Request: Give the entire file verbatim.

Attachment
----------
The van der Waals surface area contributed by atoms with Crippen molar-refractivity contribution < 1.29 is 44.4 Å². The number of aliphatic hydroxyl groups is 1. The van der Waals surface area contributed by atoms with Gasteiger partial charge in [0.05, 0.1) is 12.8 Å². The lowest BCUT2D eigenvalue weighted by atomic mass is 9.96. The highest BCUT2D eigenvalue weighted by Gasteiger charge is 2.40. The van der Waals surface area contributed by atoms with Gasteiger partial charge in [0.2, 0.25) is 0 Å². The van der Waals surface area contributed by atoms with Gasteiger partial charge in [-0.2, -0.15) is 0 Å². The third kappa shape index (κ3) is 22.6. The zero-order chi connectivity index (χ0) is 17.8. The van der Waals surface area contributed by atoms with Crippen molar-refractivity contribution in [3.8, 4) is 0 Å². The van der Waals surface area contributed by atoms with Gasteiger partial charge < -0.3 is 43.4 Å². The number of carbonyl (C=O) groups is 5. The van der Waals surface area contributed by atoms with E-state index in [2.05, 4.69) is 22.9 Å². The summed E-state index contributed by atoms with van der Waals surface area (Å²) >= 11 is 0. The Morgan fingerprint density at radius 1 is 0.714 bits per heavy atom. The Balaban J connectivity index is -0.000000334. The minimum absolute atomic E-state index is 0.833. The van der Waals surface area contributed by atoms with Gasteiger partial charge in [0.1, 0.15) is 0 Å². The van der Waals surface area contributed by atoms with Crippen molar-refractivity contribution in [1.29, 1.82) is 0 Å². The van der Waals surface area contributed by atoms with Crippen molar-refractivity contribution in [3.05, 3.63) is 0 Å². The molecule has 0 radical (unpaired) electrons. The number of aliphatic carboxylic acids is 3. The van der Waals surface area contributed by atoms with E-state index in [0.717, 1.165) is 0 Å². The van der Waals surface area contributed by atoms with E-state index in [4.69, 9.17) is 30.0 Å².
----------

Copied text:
The van der Waals surface area contributed by atoms with Crippen molar-refractivity contribution < 1.29 is 44.4 Å². The number of aliphatic hydroxyl groups is 1. The van der Waals surface area contributed by atoms with Gasteiger partial charge in [0.05, 0.1) is 12.8 Å². The lowest BCUT2D eigenvalue weighted by atomic mass is 9.96. The highest BCUT2D eigenvalue weighted by Gasteiger charge is 2.40. The van der Waals surface area contributed by atoms with Gasteiger partial charge in [0.2, 0.25) is 0 Å². The van der Waals surface area contributed by atoms with Gasteiger partial charge in [-0.2, -0.15) is 0 Å². The third kappa shape index (κ3) is 22.6. The zero-order chi connectivity index (χ0) is 17.8. The van der Waals surface area contributed by atoms with Crippen molar-refractivity contribution in [3.8, 4) is 0 Å². The van der Waals surface area contributed by atoms with Gasteiger partial charge < -0.3 is 43.4 Å². The number of carbonyl (C=O) groups is 5. The van der Waals surface area contributed by atoms with E-state index in [2.05, 4.69) is 22.9 Å². The summed E-state index contributed by atoms with van der Waals surface area (Å²) >= 11 is 0. The Morgan fingerprint density at radius 1 is 0.714 bits per heavy atom. The Balaban J connectivity index is -0.000000334. The minimum absolute atomic E-state index is 0.833. The van der Waals surface area contributed by atoms with Gasteiger partial charge in [0.1, 0.15) is 0 Å². The van der Waals surface area contributed by atoms with Crippen molar-refractivity contribution in [1.29, 1.82) is 0 Å². The van der Waals surface area contributed by atoms with Crippen molar-refractivity contribution in [3.05, 3.63) is 0 Å². The molecule has 0 radical (unpaired) electrons. The number of aliphatic carboxylic acids is 3. The van der Waals surface area contributed by atoms with E-state index in [0.717, 1.165) is 0 Å². The van der Waals surface area contributed by atoms with E-state index in [4.69, 9.17) is 30.0 Å².